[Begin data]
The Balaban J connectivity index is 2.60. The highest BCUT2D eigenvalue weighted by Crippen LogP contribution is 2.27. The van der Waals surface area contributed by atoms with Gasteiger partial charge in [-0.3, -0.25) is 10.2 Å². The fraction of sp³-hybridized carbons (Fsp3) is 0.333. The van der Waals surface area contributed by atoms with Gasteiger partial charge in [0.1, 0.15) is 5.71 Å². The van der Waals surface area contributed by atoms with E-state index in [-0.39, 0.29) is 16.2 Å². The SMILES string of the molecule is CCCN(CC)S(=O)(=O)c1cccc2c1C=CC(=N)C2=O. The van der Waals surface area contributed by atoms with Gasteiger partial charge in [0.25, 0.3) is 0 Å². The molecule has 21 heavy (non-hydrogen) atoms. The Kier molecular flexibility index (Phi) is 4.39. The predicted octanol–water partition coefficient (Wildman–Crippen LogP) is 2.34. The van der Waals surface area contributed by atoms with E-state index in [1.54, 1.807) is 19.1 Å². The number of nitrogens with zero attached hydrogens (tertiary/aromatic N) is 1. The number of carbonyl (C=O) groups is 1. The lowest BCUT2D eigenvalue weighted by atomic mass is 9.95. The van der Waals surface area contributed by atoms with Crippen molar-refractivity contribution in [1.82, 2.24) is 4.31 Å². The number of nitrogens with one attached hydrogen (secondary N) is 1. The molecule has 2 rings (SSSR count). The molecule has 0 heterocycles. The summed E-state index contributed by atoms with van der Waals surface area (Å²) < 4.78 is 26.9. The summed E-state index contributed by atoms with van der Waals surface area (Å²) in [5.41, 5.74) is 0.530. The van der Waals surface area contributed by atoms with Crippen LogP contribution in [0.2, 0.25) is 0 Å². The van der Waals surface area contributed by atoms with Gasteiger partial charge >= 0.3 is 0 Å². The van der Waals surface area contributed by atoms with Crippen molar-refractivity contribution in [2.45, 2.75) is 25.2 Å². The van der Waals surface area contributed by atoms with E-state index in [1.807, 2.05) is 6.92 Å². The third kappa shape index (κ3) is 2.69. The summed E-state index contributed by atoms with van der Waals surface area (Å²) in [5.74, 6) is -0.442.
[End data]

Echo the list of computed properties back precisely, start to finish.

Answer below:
The Balaban J connectivity index is 2.60. The highest BCUT2D eigenvalue weighted by Crippen LogP contribution is 2.27. The van der Waals surface area contributed by atoms with Gasteiger partial charge in [-0.3, -0.25) is 10.2 Å². The fraction of sp³-hybridized carbons (Fsp3) is 0.333. The van der Waals surface area contributed by atoms with Gasteiger partial charge in [0.1, 0.15) is 5.71 Å². The van der Waals surface area contributed by atoms with E-state index in [-0.39, 0.29) is 16.2 Å². The SMILES string of the molecule is CCCN(CC)S(=O)(=O)c1cccc2c1C=CC(=N)C2=O. The van der Waals surface area contributed by atoms with Gasteiger partial charge in [0.25, 0.3) is 0 Å². The molecule has 21 heavy (non-hydrogen) atoms. The Kier molecular flexibility index (Phi) is 4.39. The predicted octanol–water partition coefficient (Wildman–Crippen LogP) is 2.34. The van der Waals surface area contributed by atoms with E-state index in [1.54, 1.807) is 19.1 Å². The number of nitrogens with zero attached hydrogens (tertiary/aromatic N) is 1. The number of carbonyl (C=O) groups is 1. The lowest BCUT2D eigenvalue weighted by atomic mass is 9.95. The van der Waals surface area contributed by atoms with Crippen molar-refractivity contribution in [1.82, 2.24) is 4.31 Å². The number of nitrogens with one attached hydrogen (secondary N) is 1. The molecule has 2 rings (SSSR count). The molecule has 0 heterocycles. The summed E-state index contributed by atoms with van der Waals surface area (Å²) < 4.78 is 26.9. The summed E-state index contributed by atoms with van der Waals surface area (Å²) in [5.41, 5.74) is 0.530. The van der Waals surface area contributed by atoms with Crippen LogP contribution in [0.2, 0.25) is 0 Å². The van der Waals surface area contributed by atoms with Gasteiger partial charge >= 0.3 is 0 Å². The van der Waals surface area contributed by atoms with Crippen molar-refractivity contribution in [2.45, 2.75) is 25.2 Å². The van der Waals surface area contributed by atoms with E-state index in [1.807, 2.05) is 6.92 Å². The third kappa shape index (κ3) is 2.69. The summed E-state index contributed by atoms with van der Waals surface area (Å²) in [5.74, 6) is -0.442.